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Out Of Crisis

Sarunas Abramavicius

                             OUT OF THE CRISIS 


  In his first Chapter of the book  Out  of  the  Crisis,  W.  E.  Deming
presents short pre-history of total quality management and its meaning  for
the economics growth in Japan. It gives the reader an incentive to  come  to
the conclusion, that poor quality means high costs  and  vice  versa -  high
quality reduces the costs. It is given simplified scheme of  this  statement
along with many examples supporting it. But increase  in  quality  does  not
mean buying new  machinery  and  gadgets.  The  relating  statement  between
elucidating the idea of total quality management in the  first  Chapter  and
14 Points, which are the basis for transformation of American  industry,  in
the second Chapter, is cited below:
  If I were a banker, I would not lend money for new equipment unless  the
company that asked for the loan could demonstrate  by  statistical  evidence
that they are using their present equipment  to  reasonably  full  capacity,
and are at work on the 14 Points of Chapter 2 and  on  the  deadly  diseases
and obstacles of Chapter 3 .  (Ch.1.  pp.14)  So  improvement  in  quality,
which leads to improvement in productivity is not reached by new  machinery,
measurement of productivity, even statistical summarizing  itself.  What  is
to be done to  be  successful  in  the  market  is  given  in  Chapter  2  -
Principles for Transformation of Western Management. The purpose  of  this
chapter and of Chapter 3 is to explain the elements  of  the  transformation
that must take place. The transformation can only be accomplished  by  man,
not by hardware. A company  can  not  buy  its  way  into  quality.  (Ch.2.
pp.18). Every 14 Points is extended into 2 paragraphs which give a  lucidity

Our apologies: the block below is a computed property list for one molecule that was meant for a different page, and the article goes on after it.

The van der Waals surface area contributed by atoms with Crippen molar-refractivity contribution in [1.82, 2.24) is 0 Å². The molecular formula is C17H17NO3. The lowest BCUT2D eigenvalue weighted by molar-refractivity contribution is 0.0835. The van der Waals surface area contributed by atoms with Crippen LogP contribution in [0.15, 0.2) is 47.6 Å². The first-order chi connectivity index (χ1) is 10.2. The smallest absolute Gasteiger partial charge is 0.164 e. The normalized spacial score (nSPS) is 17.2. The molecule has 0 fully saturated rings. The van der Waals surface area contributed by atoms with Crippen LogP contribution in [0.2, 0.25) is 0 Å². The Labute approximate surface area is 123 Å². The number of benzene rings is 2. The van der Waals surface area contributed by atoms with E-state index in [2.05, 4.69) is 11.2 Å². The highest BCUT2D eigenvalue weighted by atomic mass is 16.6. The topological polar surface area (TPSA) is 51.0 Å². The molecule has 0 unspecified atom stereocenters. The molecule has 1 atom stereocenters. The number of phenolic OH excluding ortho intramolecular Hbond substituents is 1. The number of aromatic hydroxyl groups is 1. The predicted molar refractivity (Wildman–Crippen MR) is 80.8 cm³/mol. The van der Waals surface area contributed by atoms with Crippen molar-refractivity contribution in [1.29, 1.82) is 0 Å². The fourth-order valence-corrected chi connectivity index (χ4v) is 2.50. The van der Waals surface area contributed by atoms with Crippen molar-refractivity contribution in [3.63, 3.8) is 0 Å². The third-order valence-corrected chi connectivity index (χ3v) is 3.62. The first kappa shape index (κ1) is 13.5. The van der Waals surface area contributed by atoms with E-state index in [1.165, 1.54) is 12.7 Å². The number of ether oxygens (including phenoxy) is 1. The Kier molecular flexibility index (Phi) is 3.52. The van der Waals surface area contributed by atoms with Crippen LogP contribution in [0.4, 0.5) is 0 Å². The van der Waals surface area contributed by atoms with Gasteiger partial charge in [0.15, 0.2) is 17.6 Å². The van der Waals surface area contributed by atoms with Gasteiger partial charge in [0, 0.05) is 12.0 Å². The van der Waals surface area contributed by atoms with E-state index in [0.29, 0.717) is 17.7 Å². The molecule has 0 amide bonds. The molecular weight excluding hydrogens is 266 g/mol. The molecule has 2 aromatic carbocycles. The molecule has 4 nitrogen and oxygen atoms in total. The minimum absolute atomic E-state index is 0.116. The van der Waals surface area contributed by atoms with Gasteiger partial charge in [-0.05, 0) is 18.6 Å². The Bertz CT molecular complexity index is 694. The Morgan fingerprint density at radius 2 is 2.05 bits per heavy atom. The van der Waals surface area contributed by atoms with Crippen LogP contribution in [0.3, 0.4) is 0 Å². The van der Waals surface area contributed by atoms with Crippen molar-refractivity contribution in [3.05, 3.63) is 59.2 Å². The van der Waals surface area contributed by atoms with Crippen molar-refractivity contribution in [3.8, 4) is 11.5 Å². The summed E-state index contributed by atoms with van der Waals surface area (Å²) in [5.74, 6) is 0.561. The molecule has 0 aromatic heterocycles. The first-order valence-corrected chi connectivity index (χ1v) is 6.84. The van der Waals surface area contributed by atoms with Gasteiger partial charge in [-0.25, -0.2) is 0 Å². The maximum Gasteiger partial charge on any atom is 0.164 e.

of authors mind. The 14 Points  stress  on  the  changing  of  the  way  of
thinking, adopting a  new  philosophy,  alteration  in  ones  psychological
attitude. A complex following of  the 14 Points should lead the  company  to
the top. The last point gives a plan of actions to be made in order  to  put
into practice the whole complex of principles.
  But this theory of management, as E.Deming  describes  his  14  Points,
cannot work without trying to eradicate so called diseases  and  obstacles
which   unfortunately  ,  [deadly   diseases]   stand   in   the   way   of
transformation and  ...afflict  most  companies  in  the  Western  World.
( Ch.3. pp.97 ) The writer of the book explains bad habits of every  manager
in almost every company. At the first sight nobody  even  could  think  that
emphasis on short-term profits or evaluation of performance  or  even  merit
rating could  be  fatal  for  the  companies.  Obstacles  are  presented  as
candidates for front rank in effectiveness,  along  with  deadly  diseases,
though  the most of them are easier  to  cure  than  the  deadly  diseases.
(Ch.3. pp.126)
  Those three chapters of Out of the crisis are the  core  of  the  book.
Logically  and  in  the  clearest  way  they  explain  what  total   quality
management is, what  its  purpose  and  the  meaning  is  not  only  in  the
economics, but in the everybodys life of any of the member of  any  society
in the world. I dare to call this book as a new philosophy school, of  which
the  leader  -  W.E.Deming  -  wishes  to  change  the  Western  management,
particularly to help out the American economics, but imperceptibly  intrudes
upon everyones consciousness trying to make upheaval in everyones  way  of
  In the next two chapters E.Deming  predicts the period of time  that  has
to pass to improve total quality and gives some pieces  of  advice  to  help
the management to understand its responsibilities.
  The description and  explanation  of  the  quality,  relationships  among
quality, producer and consumer, heterogeneous meanings of  the  quality  are
given in the chapter 6 -  Quality and Consumer. One can  find  answers  to